If you ever wanted to hear THE anime themesong, except with more Stradivarius… now is your time!
Clips of Hakase Taro playing for the new Yamato soundtrack album.
Shivers… so lovely. The other clips are well worth listening to, for more virtuosi doing their thing.
Btw, the iconic male “choral” version of the theme played for the American dub, Star Blazers?
Yeah, that was actually a totally USA only idea. I don’t know what the producers were thinking – maybe they were copying the likes of Gigantor – but it really was pretty darned cool. (It sounded a lot more like a chorus on our TV than it does in the remastered version, where you can clearly hear that it’s just one guy.)
OTOH, the female crooning on the soundtrack is actually original Japanese stuff. (Handy that it was wordless crooning.) A wonderful example of how to sing high without pushing.
However, there are Japanese lyrics to the themesong. It’s very popular at karaoke places, I understand. Here’s Isao Sasaki, the singer; the lyrics are subtitled in English. You’ll notice that the overall idea of both the US and Japanese songs are pretty similar, but the Japanese one was trying harder not to be “militaristic.” (For obvious 1970′s reasons – there were some crazy Japanese militarists around, and the show is basically redoing WWII as if this time the Japanese were helping the rest of the world and fighting the bad guys.)
Actual history of the Yamato, with footage of her on the ocean floor. Absolutely no secret refit into a spaceship, we swear. Basically points out the giant waste of the stupid kamikaze mission for the ship, and the horrible loss of life. Interviews with survivors.
Part of the mystique is connected with the name; Yamato was the name of the most ancient kingdom known in Japan, and it’s a poetic way of naming today’s country.
Every other anime TV show is okay… but my true ur-fandom will always be Yamato. Before I came to Star Trek, before Sherlock Holmes, before I came to Madeleine L’Engle even… Yamato. That’s it. Sorry, Gundam fans, but that’s just how it is.
Our Star Blazers.
Erik Gnupsson was the first bishop of a North American diocese. He was named bishop of Garda, aka Gardar, a see with jurisdiction over Greenland and Vinland, in 1121, under Pope Paschal II. He was consecrated by Archbishop Adzar. The diocese went out of business when the Greenland colony did, but it is currently a titular diocese being used by Bishop Clark.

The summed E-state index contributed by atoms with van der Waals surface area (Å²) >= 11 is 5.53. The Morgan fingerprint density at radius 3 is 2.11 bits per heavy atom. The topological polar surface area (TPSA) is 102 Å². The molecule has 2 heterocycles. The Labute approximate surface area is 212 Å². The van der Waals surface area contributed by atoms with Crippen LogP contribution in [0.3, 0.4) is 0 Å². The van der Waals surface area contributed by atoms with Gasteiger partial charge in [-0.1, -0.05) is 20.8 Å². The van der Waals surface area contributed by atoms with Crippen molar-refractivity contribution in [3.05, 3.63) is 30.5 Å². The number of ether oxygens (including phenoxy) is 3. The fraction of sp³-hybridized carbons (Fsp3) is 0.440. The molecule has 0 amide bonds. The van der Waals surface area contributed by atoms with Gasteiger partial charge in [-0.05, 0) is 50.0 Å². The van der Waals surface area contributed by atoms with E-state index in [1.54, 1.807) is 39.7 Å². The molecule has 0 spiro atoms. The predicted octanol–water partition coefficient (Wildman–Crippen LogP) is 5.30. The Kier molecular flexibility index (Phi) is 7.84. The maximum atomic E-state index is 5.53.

Man, I love the Internet.
Ignore the bit in the article where they think Vinland is Newport, Rhode Island. Although that does explain some Lovecraft stuff.
St. Mainboeuf (or Mainbeuf, or Maimbod) is better known in non-French sources as St. Magnobodus, bishop of Angers, France from 610-660. He was chosen bishop by acclaim (ie, by voice vote of the people of the city).
He built a church of St. Saturninus, and established houses for the care of foundlings. He wrote the Vita S. Licinii (Life of St. Licinius/Lezin) in honor of the bishop who was his predecessor, and the Vita S. Maurilii (Life of St. Maurilius), a fifth century bishop of Angers who was a disciple of St. Martin of Tours.
His feast is October 16.
The story is in the English language version of Asahi Shimbun, and was praised by Get Religion.
Currently, he’s Venerable Justo (or Justus) Takayama Ukon.
His Christian name was Justo, and Western Christian sources called him “Dom” (Portuguese for lord). Takayama is his family name, and Ukon was his office name that he went by as an adult. Other names are Hikogoro (his baby name, which Japanese back then usually changed upon becoming boys or adults) and Shigetomo (his young man name).
He was a great general, but also waged peace. He loved Japan but died in exile. His life story is full of twists and turns, but he seems to have lived it all with honor and good sense.
The man has his own “Dom Justo Takayama Ukon” TV Tropes page. It’s a good explanation page. Just don’t follow the links if you want to do anything else today.